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Memoir Reviews     

Best Book by a Kentuckian in the annual "Best of Lexington" issue of ACE Weekly
by Linda Scott DeRosier
University of Kentucky Press, 1999
Women in Southern Culture series
272 pages
ISBN: 081312123X, hardcover, $35.00
ISBN: 081319024X, paper, $17.00

Linda Preston Scott DeRosierís memoir is a captivating journey from the close-knit community of Two-Mile, Kentucky to the world traveling life of academia.  A pretty big leap for a girl who grew up in a hollow where the goal for women was to marry and have children as soon as their high school education was completed. 

Lindaís parents were unique in the community.  Her mother had flair, if not a touch for the dramatics.  Grayce Mollette taught in a one-room schoolhouse and saved her salary to buy a car, something uncommon in those days.  As custom, she gave up her teaching career once she married.  But unlike the custom after the first child to pull your hair up in a knot, go without make-up, and wear matronly dresses, Grayce Mollette Preston continued to wear her hair loose, red lipstick, and shorts.  

Her father worked for the coal company like most men of the community, but he rarely went into the mines.  He was the company carpenter and was usually above ground doing plumbing, electrical and carpentry repairs.  Considering that a minerís life was usually shortened by black lung, the Prestons were lucky. 

Family was only a stoneís throw away, and both sides of Lindaís lineage had colorful characters.  One that stands out is Grandma Emmy.  Grandpa Lige wasnít a prize with his drinking and womanizing, but Grandma Emmy raised her children and cared for her husband till his death.  She didnít do this out of submission but as seeing her responsibility through to the end.  Grandma Emmy was a very strong woman with many life lessons in catchy phrases worth noting.  

Linda Sue Preston was smart as a whip but was not necessarily education-goaled.  She was leaning toward the marriage after high school path, but ended up with a broken heart and starting college in Pikeville.  She credits the rigid formal structure of her Appalachian teachers with giving her the skills and discipline to achieve in the college classroom.  She met Brett Scott at college and was ready to end her education once they married, so she could finish putting him through school.  But her husband had other ideas Ė they both would go to school.  Even after he started work, Brett encouraged his bright wife to further her education, even if it meant they would be apart for a time.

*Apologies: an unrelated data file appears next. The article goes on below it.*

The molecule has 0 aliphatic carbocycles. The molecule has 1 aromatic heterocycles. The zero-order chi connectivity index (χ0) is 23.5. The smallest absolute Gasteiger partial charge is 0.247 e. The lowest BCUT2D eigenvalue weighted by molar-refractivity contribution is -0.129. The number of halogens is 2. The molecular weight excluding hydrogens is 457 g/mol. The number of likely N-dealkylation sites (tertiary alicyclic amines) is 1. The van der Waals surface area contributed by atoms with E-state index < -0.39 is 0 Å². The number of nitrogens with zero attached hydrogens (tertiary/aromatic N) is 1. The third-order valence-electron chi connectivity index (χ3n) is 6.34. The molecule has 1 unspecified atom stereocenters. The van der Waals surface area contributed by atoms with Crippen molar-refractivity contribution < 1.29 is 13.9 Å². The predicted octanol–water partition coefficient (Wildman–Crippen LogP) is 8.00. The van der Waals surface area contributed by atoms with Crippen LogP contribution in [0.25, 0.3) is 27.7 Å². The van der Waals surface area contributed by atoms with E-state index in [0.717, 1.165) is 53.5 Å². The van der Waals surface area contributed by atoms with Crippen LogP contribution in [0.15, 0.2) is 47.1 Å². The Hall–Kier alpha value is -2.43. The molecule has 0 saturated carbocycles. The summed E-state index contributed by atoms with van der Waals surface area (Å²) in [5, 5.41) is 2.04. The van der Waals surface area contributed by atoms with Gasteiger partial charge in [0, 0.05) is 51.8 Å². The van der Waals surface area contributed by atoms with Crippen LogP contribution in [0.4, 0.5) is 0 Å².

Brett Scott was a good husband, but did have a mistress Ė golf.  He even cut their honeymoon short so that he could participate in a golf tournament.  Linda found herself with other young mothers at the country club pool waiting for the husbands to come in from the 18th hole.  At this time, she became aware of wives working to remain beautiful while their husbands cheated with young golf groupies.  Linda had come a long way from the hollow where her family had the first flush toilet to being a golf widow at the country club.  The marriage ended as Brett and Linda moved further into separate worlds.  They remained good friends and share the joy of their son.   

Linda moved up the academia ladder, which provided her with growth experiences.  She shared an office with intellectuals in the 1960ís, which spurred her reading and developing a worldview.  Her background was tested by students at Kentucky State, where she was in the minority of white professors.  As director of the Institute for Appalachia Studies at East Tennessee State University, she was able to create programs to help her people and educate those outside the hollows about Appalachia.   

Humor runs throughout Creeker, but perhaps the funniest scenes happened at East Tennessee State University in the budding romance of Linda Preston Scott and the University President Arthur DeRosier.  Linda almost used some zinging phrases from Grandma Emmy to ward off the womanizing president.  But persistence pays off for DeRosier; and after a trip to Two-Mile for her fatherís approval, they married.   

Becoming a citizen of the world does have its drawbacks, especially when her parents became ill.  It was custom for the daughter to care for their parents by taking over the house and seeing to all the parentís needs.  Linda and her sister had moved away, so caretakers were hired and they traveled home as often as possible.  This period proved to be one of great personal reflection, offering life lessons as strong as those from Grandma Emmy. 

Creeker: A Womanís Journey is the inaugural volume of the Women in Southern Culture series.  In Creeker, examples of local color come through in the family anecdotes, customs of religion, and language.   Linda Scott DeRosier has taken the best of Appalachia and used it as the foundation of her lifeís journey.  Creeker is the story of many women within her family and how their inner strength and humor made hardships into joys. 

Joyce Dixon
Southern Scribe Reviews

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